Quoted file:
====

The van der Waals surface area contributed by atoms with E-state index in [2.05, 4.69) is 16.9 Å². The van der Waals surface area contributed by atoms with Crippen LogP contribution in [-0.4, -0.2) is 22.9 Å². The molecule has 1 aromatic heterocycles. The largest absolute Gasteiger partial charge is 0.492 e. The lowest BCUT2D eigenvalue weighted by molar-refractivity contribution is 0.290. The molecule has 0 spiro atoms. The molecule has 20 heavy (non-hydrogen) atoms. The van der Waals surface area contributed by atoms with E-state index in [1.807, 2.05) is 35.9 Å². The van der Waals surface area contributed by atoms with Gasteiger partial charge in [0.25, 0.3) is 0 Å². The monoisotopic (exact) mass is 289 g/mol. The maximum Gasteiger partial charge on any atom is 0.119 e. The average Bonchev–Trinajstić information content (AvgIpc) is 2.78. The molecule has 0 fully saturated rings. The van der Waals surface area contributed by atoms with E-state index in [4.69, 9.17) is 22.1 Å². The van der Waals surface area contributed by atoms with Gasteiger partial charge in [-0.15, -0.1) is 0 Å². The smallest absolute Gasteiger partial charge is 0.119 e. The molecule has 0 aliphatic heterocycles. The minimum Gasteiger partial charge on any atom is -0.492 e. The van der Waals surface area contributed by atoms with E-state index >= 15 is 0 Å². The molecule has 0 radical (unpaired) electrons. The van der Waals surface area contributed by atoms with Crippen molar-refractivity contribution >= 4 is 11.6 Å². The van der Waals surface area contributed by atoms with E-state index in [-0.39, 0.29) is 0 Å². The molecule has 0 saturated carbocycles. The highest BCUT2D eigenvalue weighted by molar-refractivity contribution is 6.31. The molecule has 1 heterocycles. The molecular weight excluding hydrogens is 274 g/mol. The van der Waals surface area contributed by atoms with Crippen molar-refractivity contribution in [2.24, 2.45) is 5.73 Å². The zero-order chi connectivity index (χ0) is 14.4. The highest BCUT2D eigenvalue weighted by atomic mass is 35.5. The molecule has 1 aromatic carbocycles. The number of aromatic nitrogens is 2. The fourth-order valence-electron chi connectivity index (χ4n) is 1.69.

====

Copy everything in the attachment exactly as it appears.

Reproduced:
The van der Waals surface area contributed by atoms with E-state index in [2.05, 4.69) is 16.9 Å². The van der Waals surface area contributed by atoms with Crippen LogP contribution in [-0.4, -0.2) is 22.9 Å². The molecule has 1 aromatic heterocycles. The largest absolute Gasteiger partial charge is 0.492 e. The lowest BCUT2D eigenvalue weighted by molar-refractivity contribution is 0.290. The molecule has 0 spiro atoms. The molecule has 20 heavy (non-hydrogen) atoms. The van der Waals surface area contributed by atoms with E-state index in [1.807, 2.05) is 35.9 Å². The van der Waals surface area contributed by atoms with Gasteiger partial charge in [0.25, 0.3) is 0 Å². The monoisotopic (exact) mass is 289 g/mol. The maximum Gasteiger partial charge on any atom is 0.119 e. The average Bonchev–Trinajstić information content (AvgIpc) is 2.78. The molecule has 0 fully saturated rings. The van der Waals surface area contributed by atoms with E-state index in [4.69, 9.17) is 22.1 Å². The van der Waals surface area contributed by atoms with Gasteiger partial charge in [-0.15, -0.1) is 0 Å². The smallest absolute Gasteiger partial charge is 0.119 e. The molecule has 0 aliphatic heterocycles. The minimum Gasteiger partial charge on any atom is -0.492 e. The van der Waals surface area contributed by atoms with E-state index >= 15 is 0 Å². The molecule has 0 radical (unpaired) electrons. The van der Waals surface area contributed by atoms with Crippen molar-refractivity contribution >= 4 is 11.6 Å². The van der Waals surface area contributed by atoms with E-state index in [-0.39, 0.29) is 0 Å². The molecule has 0 saturated carbocycles. The highest BCUT2D eigenvalue weighted by molar-refractivity contribution is 6.31. The molecule has 1 heterocycles. The molecular weight excluding hydrogens is 274 g/mol. The van der Waals surface area contributed by atoms with Crippen molar-refractivity contribution in [2.24, 2.45) is 5.73 Å². The zero-order chi connectivity index (χ0) is 14.4. The highest BCUT2D eigenvalue weighted by atomic mass is 35.5. The molecule has 1 aromatic carbocycles. The number of aromatic nitrogens is 2. The fourth-order valence-electron chi connectivity index (χ4n) is 1.69.